This post is also available in : French
Trying to socialise and explore this new part of France where I settled down a little while ago, I randomly ran into a chance to explore a saffron farming, “Safran dans volcans”, and meet Michel, passionate about this flower and this precious spice.
The good thing when you don’t know nothing, is that there is plenty to learn about !
I can confess that I don’t remember everything he told us that day (and he has plenty to say), but already having the chance to see, understand, but most of all : smell and taste, was already great enough to remember, even if, so far, I’ve never used that spice when cooking.
Saffron is harvested in September/October, and at that time of the year, morning were already freezing cold.
The field was much smaller than I expected, but thinking about it, it made sense : saffron comes from a small crocus (safran being its pistil), so there is no need to have a huge field to harvest, unless you are a big team of workers, but that wasn’t the case here.
it will take us a few minutes to see the actual flowers there.
Can you see them ?
The goal there was to pick the flowers before they bloom, in order to have the purest pistil possible (no air, no light, no humidity, no animals walking around).
The purest = the better = the rarest = the most expensive.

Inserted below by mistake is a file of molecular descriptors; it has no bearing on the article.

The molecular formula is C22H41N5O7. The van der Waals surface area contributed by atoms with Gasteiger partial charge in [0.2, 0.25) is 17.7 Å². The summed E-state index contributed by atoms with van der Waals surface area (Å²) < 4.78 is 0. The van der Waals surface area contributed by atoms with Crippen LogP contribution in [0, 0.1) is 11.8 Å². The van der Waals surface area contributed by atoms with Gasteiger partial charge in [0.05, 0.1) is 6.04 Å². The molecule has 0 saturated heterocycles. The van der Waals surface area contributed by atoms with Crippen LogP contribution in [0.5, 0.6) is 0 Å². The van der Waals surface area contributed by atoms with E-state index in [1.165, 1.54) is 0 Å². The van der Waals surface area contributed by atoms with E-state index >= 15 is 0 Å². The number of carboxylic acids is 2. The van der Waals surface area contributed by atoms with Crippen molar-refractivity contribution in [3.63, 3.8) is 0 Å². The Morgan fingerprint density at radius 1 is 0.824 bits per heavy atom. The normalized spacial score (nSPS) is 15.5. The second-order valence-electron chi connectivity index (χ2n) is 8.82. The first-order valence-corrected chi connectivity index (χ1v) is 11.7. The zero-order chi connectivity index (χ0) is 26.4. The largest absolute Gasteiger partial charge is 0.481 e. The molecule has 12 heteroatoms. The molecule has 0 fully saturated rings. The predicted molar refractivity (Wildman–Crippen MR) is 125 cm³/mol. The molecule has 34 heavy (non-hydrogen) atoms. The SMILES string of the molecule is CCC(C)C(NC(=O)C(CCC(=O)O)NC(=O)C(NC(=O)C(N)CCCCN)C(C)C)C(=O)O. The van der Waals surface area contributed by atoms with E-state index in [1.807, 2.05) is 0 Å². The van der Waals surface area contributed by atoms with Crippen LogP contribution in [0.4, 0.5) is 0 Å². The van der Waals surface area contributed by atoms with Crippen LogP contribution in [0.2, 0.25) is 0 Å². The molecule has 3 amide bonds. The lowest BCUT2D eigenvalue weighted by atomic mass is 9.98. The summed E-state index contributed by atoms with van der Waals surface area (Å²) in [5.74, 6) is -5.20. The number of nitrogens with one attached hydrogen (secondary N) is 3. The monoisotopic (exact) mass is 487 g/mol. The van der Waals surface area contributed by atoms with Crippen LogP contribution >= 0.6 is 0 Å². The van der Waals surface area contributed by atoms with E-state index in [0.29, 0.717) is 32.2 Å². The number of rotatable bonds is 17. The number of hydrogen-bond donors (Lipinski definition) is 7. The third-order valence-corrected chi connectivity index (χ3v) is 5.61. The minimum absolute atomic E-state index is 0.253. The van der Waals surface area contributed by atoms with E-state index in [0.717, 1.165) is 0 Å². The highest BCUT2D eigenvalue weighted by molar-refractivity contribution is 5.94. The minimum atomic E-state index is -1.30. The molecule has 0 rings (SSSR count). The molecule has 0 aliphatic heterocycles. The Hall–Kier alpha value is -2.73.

And then we went inside, to have more explanations about it, but most of all : to separate the pistil from the rest of the flower.
Saffron comes from a crocus, and that’s the red part of the pistil that we will cut, and then dry, to use as a spice.
Humidity and fragility of the flower requires that we work fast on this if we want to preserve the quality of the saffron.
Petals will be used later on by the cosmetic and perfume industry.
Our visit ends up with tasting several products using saffron, but also smelling the different ranges of saffron.
I think I’ve never tasted saffron before, or at least never a good one.
This is not a spice that I use when cooking but I now know that when I’ll intend to, I will buy a French one, and possibly a local one 😉
Gorgeous colors, mersmerizing smell, that was a great way to spend the morning and learn about saffron.